Preoperative Pain Control Considerations

(see Analgesia)

You will have pain after surgery and that must be expected. Pain varies and depends upon the individual patient as well as the surgical procedure performed. Pain medication should be used as needed and specific instructions will be provided. Narcotic prescriptions will usually be E-scribed the day prior to surgery. The staff will call you the business day before surgery to discuss your requests and confirm your pharmacy. Filling the prescription prior to surgery will eliminate stopping and delays on the way home from surgery. Remember to ask for NON childproof caps if there is no one to open them for you. However, they must be kept in a safe place away from children. If you have specific preferences or problems, please inform us. Remember you should not drive for 24 hours after anesthesia that includes any sedation. Also you cannot drive while taking narcotics or judgment altering medications. (See Living with an Injured Hand)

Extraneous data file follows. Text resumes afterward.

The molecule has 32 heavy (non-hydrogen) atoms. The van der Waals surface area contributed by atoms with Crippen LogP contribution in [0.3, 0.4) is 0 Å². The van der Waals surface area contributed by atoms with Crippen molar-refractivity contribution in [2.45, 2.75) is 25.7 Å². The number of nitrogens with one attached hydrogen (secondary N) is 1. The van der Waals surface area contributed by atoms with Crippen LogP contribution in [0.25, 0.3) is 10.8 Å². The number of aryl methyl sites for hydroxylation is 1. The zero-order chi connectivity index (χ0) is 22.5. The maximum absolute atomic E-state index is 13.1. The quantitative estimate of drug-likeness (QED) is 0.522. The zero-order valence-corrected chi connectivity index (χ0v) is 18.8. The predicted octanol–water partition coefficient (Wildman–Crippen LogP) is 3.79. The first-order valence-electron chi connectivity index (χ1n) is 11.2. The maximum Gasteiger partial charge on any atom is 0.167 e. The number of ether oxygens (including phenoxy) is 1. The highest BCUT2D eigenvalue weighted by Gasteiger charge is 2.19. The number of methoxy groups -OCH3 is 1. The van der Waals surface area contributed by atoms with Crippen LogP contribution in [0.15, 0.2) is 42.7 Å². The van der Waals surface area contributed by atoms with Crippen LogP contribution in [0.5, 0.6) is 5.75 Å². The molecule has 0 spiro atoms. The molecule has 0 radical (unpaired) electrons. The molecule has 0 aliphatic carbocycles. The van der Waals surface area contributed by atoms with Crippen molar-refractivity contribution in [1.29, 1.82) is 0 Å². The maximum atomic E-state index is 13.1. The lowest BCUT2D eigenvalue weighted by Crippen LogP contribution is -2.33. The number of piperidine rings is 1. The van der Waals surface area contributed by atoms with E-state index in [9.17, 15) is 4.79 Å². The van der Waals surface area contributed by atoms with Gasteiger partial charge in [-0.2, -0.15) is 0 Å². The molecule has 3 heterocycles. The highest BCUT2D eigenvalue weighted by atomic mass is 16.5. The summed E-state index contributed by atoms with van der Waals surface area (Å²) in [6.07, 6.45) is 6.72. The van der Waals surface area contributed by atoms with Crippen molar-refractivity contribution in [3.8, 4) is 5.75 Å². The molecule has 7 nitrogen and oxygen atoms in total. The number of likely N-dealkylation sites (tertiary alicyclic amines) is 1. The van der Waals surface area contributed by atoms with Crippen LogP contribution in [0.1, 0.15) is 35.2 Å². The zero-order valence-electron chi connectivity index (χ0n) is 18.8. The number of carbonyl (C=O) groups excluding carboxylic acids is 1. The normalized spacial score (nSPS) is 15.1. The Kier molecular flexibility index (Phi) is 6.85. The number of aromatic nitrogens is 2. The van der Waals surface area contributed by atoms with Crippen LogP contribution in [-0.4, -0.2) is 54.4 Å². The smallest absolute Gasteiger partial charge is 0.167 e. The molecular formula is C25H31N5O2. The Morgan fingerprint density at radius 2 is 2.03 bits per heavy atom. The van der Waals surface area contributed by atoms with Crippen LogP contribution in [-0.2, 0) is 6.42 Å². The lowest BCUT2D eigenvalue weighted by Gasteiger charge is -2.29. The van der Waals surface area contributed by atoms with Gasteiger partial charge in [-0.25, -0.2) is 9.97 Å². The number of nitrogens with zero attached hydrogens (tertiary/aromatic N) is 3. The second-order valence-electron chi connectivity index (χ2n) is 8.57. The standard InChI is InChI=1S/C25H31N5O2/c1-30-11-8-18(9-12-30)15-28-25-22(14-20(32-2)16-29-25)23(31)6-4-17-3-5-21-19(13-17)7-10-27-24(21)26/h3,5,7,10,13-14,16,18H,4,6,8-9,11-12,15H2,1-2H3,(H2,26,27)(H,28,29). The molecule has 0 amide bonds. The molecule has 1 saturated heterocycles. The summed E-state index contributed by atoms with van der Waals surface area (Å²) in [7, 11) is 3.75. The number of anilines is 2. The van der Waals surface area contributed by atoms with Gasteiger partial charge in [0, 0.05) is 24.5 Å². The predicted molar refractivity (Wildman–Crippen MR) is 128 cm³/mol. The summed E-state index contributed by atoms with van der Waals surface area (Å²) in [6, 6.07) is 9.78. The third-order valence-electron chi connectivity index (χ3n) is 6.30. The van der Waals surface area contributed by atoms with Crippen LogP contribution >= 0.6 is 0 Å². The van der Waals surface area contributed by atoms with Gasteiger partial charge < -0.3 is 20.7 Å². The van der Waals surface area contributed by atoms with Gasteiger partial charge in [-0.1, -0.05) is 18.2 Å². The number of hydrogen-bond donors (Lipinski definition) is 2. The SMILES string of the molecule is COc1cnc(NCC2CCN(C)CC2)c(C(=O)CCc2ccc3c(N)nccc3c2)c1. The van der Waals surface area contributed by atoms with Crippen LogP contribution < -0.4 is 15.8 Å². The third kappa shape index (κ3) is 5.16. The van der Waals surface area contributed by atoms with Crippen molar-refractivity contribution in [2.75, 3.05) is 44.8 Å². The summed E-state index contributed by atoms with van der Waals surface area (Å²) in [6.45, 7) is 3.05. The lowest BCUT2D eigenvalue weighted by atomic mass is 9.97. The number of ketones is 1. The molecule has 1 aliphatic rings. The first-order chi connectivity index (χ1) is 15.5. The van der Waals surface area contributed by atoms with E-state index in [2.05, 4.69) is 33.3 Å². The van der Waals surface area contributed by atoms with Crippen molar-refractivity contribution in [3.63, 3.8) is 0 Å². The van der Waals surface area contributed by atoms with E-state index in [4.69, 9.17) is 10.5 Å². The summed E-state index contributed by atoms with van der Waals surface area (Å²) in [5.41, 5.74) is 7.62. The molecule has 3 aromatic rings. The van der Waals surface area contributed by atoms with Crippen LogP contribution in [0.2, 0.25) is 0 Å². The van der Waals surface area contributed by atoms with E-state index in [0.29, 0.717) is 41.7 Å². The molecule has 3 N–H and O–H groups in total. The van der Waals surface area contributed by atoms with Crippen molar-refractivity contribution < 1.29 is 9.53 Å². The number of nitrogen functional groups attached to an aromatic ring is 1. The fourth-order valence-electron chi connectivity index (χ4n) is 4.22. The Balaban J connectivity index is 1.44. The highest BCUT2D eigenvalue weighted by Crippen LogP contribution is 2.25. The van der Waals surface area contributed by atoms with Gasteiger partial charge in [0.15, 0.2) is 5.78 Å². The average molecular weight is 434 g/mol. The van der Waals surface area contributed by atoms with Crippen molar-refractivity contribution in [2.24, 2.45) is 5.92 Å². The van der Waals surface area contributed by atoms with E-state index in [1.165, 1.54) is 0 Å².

Postoperative pain control can start preoperatively. For patients who are expected to have substantial pain a medication may be prescribed preoperatively such as Celebrex (Cox 2, doesn't interfere with bleeding) 400 mg/day or similar non-steroidal anti-inflammatory (NSAI) medication (may not be covered by insurance) that can be be used starting either the day before or the morning of surgery with a sip of water. Tylenol 1000 mg (if you do not have liver problems and it is allowed by your primary care physician) four times a day starting the day prior to surgery and including the morning of surgery may help postoperative pain. (Maximum dose of Tylenol is 3000 mg/day including all sources (percocet, Tylenol with codeine and other medications also contain Tylenol). The effect of taking Celebrex (or other anti-inflammatory) and Tylenol seem to be additive (synergistic). Celebrex or other anti-inflammatory is usually continued postoperatively for 2-5 days until the pain is controlled. It may be stopped as soon as the pain is under control. Other anti-inflammatory medications or aspirin should not be taken at the same time unless it is allowed by your primary care physician. If Celebrex is not covered by your insurance or you do not have a prescription for an anti-inflammatory an over the counter (OTC) anti-inflammatory (NSAI) such naproxen or ibuprofen can be used if you are normally allowed to take these medications. Naproxen (Aleve, Anaprox, Naprosyn etc) approximately 500-550 mg two times a day with food is recommended. Alternatively ibuprofen (Advil,Nuprin, Motrin etc) 600 mg to 800 mg 3-4 times per day (maximum dose 3200 mg/day) with food. If gastrointestinal (GI) symptoms arise please discontinue the anti-inflammatory medications. Naproxen, ibuprofen or other non-Cox 2 anti-inflammatory medictions can not be taken for 5-7 days prior to surgery. Also NSAI medications may interfere with bone healing. Therefore they should be limited if bone healing is necessary for your recovery. This includes fracture healing, healing of fusions or bone ingrowth for prosthesis. Also NSAI medication, besides Celebrex, generally interfere with platelet function and they may cause increased bleeding during surgery and postoperatively and therefore should not be used for 5 days preoperatively. If questions arise please check with the office.